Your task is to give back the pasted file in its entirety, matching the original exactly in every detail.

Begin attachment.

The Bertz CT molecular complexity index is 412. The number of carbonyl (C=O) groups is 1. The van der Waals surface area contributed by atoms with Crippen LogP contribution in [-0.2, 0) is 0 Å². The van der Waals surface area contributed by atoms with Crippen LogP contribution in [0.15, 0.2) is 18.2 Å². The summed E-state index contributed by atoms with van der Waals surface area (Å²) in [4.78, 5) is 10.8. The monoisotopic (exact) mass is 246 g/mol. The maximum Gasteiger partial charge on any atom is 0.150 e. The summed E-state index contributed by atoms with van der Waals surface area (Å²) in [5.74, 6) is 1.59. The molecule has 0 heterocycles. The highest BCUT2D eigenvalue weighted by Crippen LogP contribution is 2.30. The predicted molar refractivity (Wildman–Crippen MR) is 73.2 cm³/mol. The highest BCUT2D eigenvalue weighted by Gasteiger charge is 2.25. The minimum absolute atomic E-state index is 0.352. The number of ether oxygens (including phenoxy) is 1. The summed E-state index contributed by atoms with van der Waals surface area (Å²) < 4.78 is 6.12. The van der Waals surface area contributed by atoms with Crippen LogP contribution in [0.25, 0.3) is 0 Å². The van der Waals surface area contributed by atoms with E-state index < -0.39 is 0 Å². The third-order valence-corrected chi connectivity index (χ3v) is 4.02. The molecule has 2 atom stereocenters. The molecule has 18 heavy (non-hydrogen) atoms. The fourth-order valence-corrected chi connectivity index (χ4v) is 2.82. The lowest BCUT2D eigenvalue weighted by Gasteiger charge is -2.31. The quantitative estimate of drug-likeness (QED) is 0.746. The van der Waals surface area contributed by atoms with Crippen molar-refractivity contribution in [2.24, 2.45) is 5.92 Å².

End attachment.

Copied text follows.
The Bertz CT molecular complexity index is 412. The number of carbonyl (C=O) groups is 1. The van der Waals surface area contributed by atoms with Crippen LogP contribution in [-0.2, 0) is 0 Å². The van der Waals surface area contributed by atoms with Crippen LogP contribution in [0.15, 0.2) is 18.2 Å². The summed E-state index contributed by atoms with van der Waals surface area (Å²) in [4.78, 5) is 10.8. The monoisotopic (exact) mass is 246 g/mol. The maximum Gasteiger partial charge on any atom is 0.150 e. The summed E-state index contributed by atoms with van der Waals surface area (Å²) in [5.74, 6) is 1.59. The molecule has 0 heterocycles. The highest BCUT2D eigenvalue weighted by Crippen LogP contribution is 2.30. The predicted molar refractivity (Wildman–Crippen MR) is 73.2 cm³/mol. The highest BCUT2D eigenvalue weighted by Gasteiger charge is 2.25. The minimum absolute atomic E-state index is 0.352. The number of ether oxygens (including phenoxy) is 1. The summed E-state index contributed by atoms with van der Waals surface area (Å²) < 4.78 is 6.12. The van der Waals surface area contributed by atoms with Crippen LogP contribution in [0.25, 0.3) is 0 Å². The van der Waals surface area contributed by atoms with E-state index < -0.39 is 0 Å². The third-order valence-corrected chi connectivity index (χ3v) is 4.02. The molecule has 2 atom stereocenters. The molecule has 18 heavy (non-hydrogen) atoms. The fourth-order valence-corrected chi connectivity index (χ4v) is 2.82. The lowest BCUT2D eigenvalue weighted by Gasteiger charge is -2.31. The quantitative estimate of drug-likeness (QED) is 0.746. The van der Waals surface area contributed by atoms with Crippen molar-refractivity contribution in [2.24, 2.45) is 5.92 Å².